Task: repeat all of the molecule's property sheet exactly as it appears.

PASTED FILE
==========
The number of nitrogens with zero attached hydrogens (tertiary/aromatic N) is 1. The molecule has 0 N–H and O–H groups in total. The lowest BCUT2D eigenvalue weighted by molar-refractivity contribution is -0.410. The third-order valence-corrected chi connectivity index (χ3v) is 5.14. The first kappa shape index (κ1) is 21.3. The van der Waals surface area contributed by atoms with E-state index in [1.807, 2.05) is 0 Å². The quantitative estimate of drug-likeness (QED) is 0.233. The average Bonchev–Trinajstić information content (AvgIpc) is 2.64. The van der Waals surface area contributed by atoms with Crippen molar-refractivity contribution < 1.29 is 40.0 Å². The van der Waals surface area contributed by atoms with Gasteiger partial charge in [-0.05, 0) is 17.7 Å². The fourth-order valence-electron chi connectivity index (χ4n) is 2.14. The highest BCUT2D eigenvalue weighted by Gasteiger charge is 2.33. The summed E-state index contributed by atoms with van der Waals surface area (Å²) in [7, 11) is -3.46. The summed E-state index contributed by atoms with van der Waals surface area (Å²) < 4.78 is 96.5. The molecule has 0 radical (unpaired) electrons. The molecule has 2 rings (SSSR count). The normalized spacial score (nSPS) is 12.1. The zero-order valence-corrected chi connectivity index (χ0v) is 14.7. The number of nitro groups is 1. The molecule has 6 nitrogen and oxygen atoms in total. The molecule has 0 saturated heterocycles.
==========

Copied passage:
The number of nitrogens with zero attached hydrogens (tertiary/aromatic N) is 1. The molecule has 0 N–H and O–H groups in total. The lowest BCUT2D eigenvalue weighted by molar-refractivity contribution is -0.410. The third-order valence-corrected chi connectivity index (χ3v) is 5.14. The first kappa shape index (κ1) is 21.3. The van der Waals surface area contributed by atoms with E-state index in [1.807, 2.05) is 0 Å². The quantitative estimate of drug-likeness (QED) is 0.233. The average Bonchev–Trinajstić information content (AvgIpc) is 2.64. The van der Waals surface area contributed by atoms with Crippen molar-refractivity contribution < 1.29 is 40.0 Å². The van der Waals surface area contributed by atoms with Gasteiger partial charge in [-0.05, 0) is 17.7 Å². The fourth-order valence-electron chi connectivity index (χ4n) is 2.14. The highest BCUT2D eigenvalue weighted by Gasteiger charge is 2.33. The summed E-state index contributed by atoms with van der Waals surface area (Å²) in [7, 11) is -3.46. The summed E-state index contributed by atoms with van der Waals surface area (Å²) < 4.78 is 96.5. The molecule has 0 radical (unpaired) electrons. The molecule has 2 rings (SSSR count). The normalized spacial score (nSPS) is 12.1. The zero-order valence-corrected chi connectivity index (χ0v) is 14.7. The number of nitro groups is 1. The molecule has 6 nitrogen and oxygen atoms in total. The molecule has 0 saturated heterocycles.